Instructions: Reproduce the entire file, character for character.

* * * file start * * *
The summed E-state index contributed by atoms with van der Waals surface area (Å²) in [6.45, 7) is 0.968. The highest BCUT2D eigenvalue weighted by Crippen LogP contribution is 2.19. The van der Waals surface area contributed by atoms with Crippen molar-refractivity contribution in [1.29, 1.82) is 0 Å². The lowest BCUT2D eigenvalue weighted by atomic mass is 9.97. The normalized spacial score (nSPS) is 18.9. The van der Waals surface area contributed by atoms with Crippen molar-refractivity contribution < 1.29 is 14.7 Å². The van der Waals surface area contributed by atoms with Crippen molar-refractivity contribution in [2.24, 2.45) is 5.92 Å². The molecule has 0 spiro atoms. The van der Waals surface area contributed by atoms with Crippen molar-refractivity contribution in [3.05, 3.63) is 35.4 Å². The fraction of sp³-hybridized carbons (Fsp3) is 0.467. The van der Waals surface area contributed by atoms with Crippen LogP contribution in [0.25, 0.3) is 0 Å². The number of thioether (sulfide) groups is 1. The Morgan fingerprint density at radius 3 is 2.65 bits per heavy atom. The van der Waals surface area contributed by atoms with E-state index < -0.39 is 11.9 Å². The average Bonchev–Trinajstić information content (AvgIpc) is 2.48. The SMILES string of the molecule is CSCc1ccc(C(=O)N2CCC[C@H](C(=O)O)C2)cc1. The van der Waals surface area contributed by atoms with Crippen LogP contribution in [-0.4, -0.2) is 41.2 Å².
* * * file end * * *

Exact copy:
The summed E-state index contributed by atoms with van der Waals surface area (Å²) in [6.45, 7) is 0.968. The highest BCUT2D eigenvalue weighted by Crippen LogP contribution is 2.19. The van der Waals surface area contributed by atoms with Crippen molar-refractivity contribution in [1.29, 1.82) is 0 Å². The lowest BCUT2D eigenvalue weighted by atomic mass is 9.97. The normalized spacial score (nSPS) is 18.9. The van der Waals surface area contributed by atoms with Crippen molar-refractivity contribution < 1.29 is 14.7 Å². The van der Waals surface area contributed by atoms with Crippen molar-refractivity contribution in [2.24, 2.45) is 5.92 Å². The molecule has 0 spiro atoms. The van der Waals surface area contributed by atoms with Crippen molar-refractivity contribution in [3.05, 3.63) is 35.4 Å². The fraction of sp³-hybridized carbons (Fsp3) is 0.467. The van der Waals surface area contributed by atoms with Crippen LogP contribution in [0.25, 0.3) is 0 Å². The number of thioether (sulfide) groups is 1. The Morgan fingerprint density at radius 3 is 2.65 bits per heavy atom. The van der Waals surface area contributed by atoms with E-state index < -0.39 is 11.9 Å². The average Bonchev–Trinajstić information content (AvgIpc) is 2.48. The SMILES string of the molecule is CSCc1ccc(C(=O)N2CCC[C@H](C(=O)O)C2)cc1. The van der Waals surface area contributed by atoms with Crippen LogP contribution in [-0.4, -0.2) is 41.2 Å².